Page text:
Pittsburg Community School homepage in a laptop mockup

When the time came for Pittsburg Community Schools to redesign its new website, the district knew it would be removing a lot of content.

“There was a lot of content that was repurposed and a lot that needed to be cut," the district said. "Originally, it felt like everything needed to stay, but eventually, we re-categorized everything because we realized it was cluttered and messy." The result was a much more streamlined user experience that better shared the district’s mission.

How to Manage Content on a Website: Practical Steps for Deleting or Saving

Optimized for Search and People

If a piece of content isn't optimized, what purpose does it serve to your marketing goals? While SEO is critical, remember that your primary audience is humans, not search engines. Keywords and meta-descriptions are essential but shouldn’t compromise readability or relevance. Google’s algorithms are increasingly capable of understanding user-friendly content.

Easy to Read

Good content is easy to scan. Use subheadings, bullet points, and images to break up text on blog posts and landing pages. Keep paragraphs short and sentences simple. For example, instead of a dense paragraph about your after-school programs, use bullet points to list them clearly.

Staying On Brand

Consistency is key in messaging, tone, and design across your website. Mixed messages can confuse visitors and dilute your brand’s impact. Make sure all web pages are aligned with your brand guidelines.

Keep Reading: Hatchet or Scalpel? 5 Tips for Migrating Content to a New School Website

Involve Stakeholders

Different departments may have different opinions about what content is “essential.” Including them in the decision-making process to ensure you're not deleting something truly crucial is a good idea.

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Purposeful vs. Engaging Content

The most effective school websites offer a purposeful and engaging experience for all types of visitors. Whether it's prospective students and their families, current students, alumni, or staff, the website should direct them along specific pathways based on their unique needs.

Making Content Purposeful

Purposeful content means that every page, every paragraph, and even every sentence serves a function. Whether it's to inform, entertain, or call to action, there should be a clear rationale behind why the content exists on your site.

For schools, this could mean having:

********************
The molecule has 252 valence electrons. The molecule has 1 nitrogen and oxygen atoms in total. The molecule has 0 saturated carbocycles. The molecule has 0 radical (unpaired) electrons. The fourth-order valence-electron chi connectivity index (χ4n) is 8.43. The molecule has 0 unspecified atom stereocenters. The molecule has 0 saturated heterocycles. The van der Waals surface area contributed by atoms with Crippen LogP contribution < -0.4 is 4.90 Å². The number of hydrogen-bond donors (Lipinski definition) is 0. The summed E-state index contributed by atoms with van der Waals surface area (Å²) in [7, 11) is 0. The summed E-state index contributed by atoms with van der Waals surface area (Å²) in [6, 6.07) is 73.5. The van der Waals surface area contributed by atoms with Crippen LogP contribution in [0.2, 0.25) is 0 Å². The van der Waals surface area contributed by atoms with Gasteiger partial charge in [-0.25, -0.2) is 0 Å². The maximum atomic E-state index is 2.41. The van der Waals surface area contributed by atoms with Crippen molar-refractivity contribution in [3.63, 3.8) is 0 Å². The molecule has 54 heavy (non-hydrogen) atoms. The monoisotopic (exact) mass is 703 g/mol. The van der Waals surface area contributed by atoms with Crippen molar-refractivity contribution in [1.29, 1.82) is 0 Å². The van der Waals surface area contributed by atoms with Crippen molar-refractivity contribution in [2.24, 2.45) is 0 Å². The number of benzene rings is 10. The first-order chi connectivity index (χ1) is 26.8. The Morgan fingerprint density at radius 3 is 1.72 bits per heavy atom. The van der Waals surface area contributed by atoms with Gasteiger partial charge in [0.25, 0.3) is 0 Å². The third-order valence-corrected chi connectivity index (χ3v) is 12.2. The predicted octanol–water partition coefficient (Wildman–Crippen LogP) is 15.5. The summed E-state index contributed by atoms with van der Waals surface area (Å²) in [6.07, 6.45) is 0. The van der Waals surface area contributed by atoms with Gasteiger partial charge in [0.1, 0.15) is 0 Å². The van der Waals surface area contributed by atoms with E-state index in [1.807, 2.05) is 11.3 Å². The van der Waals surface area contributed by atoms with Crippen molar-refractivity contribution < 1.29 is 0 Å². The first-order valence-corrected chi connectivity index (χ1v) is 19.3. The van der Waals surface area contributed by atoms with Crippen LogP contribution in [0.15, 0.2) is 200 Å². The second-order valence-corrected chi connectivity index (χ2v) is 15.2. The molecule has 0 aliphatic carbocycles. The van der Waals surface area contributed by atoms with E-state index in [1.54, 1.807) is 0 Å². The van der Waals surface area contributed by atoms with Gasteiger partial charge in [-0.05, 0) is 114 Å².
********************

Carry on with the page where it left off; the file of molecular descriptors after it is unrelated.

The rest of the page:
• A 'Prospective Students' section that clearly lays out admission requirements, tuition fees, and showcases student life.
  • A 'Current Students' section that offers easily accessible resources for coursework, extracurricular activities, and academic calendars.
  • An 'Alumni' section that keeps former students engaged by sharing updates on school achievements, alumni stories, and upcoming reunions or events.

Engaging Your Visitors

Being engaging is about capturing and retaining the user's attention. This can be done through interactive elements, compelling stories, and visually appealing design. Imagine you have a blog post that outlines a day in the life of a student at your school. This post might be purposeful, offering prospective students an insight into daily life. But is it engaging?

  • Add Photos: Showcase different activities or classes that the student attends.
  • Add Quotes: Intersperse quotes from the student to bring the narrative to life.
  • Include a CTA (Call to Action): End the blog post with a CTA like "Want to experience this yourself? Sign up for a shadow day now!"

Navigating with Personas in Mind

To combine purposefulness and engagement, you must navigate your website as if you were each of your target personas (prospective students, current students, or alumni). The best school websites direct visitors along specific pathways based on their needs. 

For each one, the journey should be straightforward, valuable, and interesting. If any content doesn't serve these criteria for the respective personas, you may want to reconsider its place on your website.

Implement Changes

Once you have a consensus, delete or archive the content or page. Always have a backup before making any significant changes. For instance, administrators using Finalsite’s Composer can easily restore a page to an earlier version if a page's content is deleted by mistake or you have a change of heart.

Key Takeaway

Don’t let the fear of hitting "delete" stop you from improving your site. Less is more when it comes to web content — it’s really okay to say “goodbye.” Regularly updating and deleting content is crucial for maintaining an efficient, reliable, and user-friendly school website.

The Ultimate School Website Planner

Connor Gleason Headshot


Connor has spent the last decade within the field of marketing and communications, working with independent schools and colleges throughout New England. As Finalsite’s Senior Content Marketing Manager, Connor plans and executes marketing strategies and digital content across the web. A former photojournalist, he has a passion for digital media, storytelling, coffee, and creating content that connects.